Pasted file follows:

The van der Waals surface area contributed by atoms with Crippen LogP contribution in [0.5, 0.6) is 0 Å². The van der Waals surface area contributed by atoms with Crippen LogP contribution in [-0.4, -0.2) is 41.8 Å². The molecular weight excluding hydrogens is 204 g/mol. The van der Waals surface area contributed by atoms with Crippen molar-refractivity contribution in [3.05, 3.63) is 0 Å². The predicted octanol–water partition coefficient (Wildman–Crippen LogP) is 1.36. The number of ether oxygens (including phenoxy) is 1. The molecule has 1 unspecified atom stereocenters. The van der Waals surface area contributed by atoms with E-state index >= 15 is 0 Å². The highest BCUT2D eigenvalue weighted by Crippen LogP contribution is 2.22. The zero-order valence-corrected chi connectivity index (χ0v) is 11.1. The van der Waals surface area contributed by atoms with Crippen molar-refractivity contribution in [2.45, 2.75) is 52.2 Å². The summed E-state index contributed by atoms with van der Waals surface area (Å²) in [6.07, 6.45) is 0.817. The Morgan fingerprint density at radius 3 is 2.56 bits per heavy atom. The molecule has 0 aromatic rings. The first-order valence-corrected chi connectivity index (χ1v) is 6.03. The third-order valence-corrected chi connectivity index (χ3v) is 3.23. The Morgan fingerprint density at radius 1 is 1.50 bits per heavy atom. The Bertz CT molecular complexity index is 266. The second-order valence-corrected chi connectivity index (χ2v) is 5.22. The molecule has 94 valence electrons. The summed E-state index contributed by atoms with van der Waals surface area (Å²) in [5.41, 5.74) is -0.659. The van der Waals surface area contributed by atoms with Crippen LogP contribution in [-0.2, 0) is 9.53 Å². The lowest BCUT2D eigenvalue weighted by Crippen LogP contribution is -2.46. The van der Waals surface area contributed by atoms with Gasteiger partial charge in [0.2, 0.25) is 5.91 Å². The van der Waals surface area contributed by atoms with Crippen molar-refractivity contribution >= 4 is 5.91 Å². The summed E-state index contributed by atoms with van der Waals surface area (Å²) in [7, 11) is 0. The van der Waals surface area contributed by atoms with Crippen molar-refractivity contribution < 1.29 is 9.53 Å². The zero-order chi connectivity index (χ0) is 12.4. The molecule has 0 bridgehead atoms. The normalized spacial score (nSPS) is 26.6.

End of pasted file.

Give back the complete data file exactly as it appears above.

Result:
The van der Waals surface area contributed by atoms with Crippen LogP contribution in [0.5, 0.6) is 0 Å². The van der Waals surface area contributed by atoms with Crippen LogP contribution in [-0.4, -0.2) is 41.8 Å². The molecular weight excluding hydrogens is 204 g/mol. The van der Waals surface area contributed by atoms with Crippen molar-refractivity contribution in [3.05, 3.63) is 0 Å². The predicted octanol–water partition coefficient (Wildman–Crippen LogP) is 1.36. The number of ether oxygens (including phenoxy) is 1. The molecule has 1 unspecified atom stereocenters. The van der Waals surface area contributed by atoms with E-state index >= 15 is 0 Å². The highest BCUT2D eigenvalue weighted by Crippen LogP contribution is 2.22. The zero-order valence-corrected chi connectivity index (χ0v) is 11.1. The van der Waals surface area contributed by atoms with Crippen molar-refractivity contribution in [2.45, 2.75) is 52.2 Å². The summed E-state index contributed by atoms with van der Waals surface area (Å²) in [6.07, 6.45) is 0.817. The Morgan fingerprint density at radius 3 is 2.56 bits per heavy atom. The molecule has 0 aromatic rings. The first-order valence-corrected chi connectivity index (χ1v) is 6.03. The third-order valence-corrected chi connectivity index (χ3v) is 3.23. The Morgan fingerprint density at radius 1 is 1.50 bits per heavy atom. The Bertz CT molecular complexity index is 266. The second-order valence-corrected chi connectivity index (χ2v) is 5.22. The molecule has 94 valence electrons. The summed E-state index contributed by atoms with van der Waals surface area (Å²) in [5.41, 5.74) is -0.659. The van der Waals surface area contributed by atoms with Crippen LogP contribution in [-0.2, 0) is 9.53 Å². The lowest BCUT2D eigenvalue weighted by Crippen LogP contribution is -2.46. The van der Waals surface area contributed by atoms with Gasteiger partial charge in [0.2, 0.25) is 5.91 Å². The van der Waals surface area contributed by atoms with Crippen molar-refractivity contribution >= 4 is 5.91 Å². The summed E-state index contributed by atoms with van der Waals surface area (Å²) in [7, 11) is 0. The van der Waals surface area contributed by atoms with Crippen molar-refractivity contribution < 1.29 is 9.53 Å². The zero-order chi connectivity index (χ0) is 12.4. The molecule has 0 bridgehead atoms. The normalized spacial score (nSPS) is 26.6.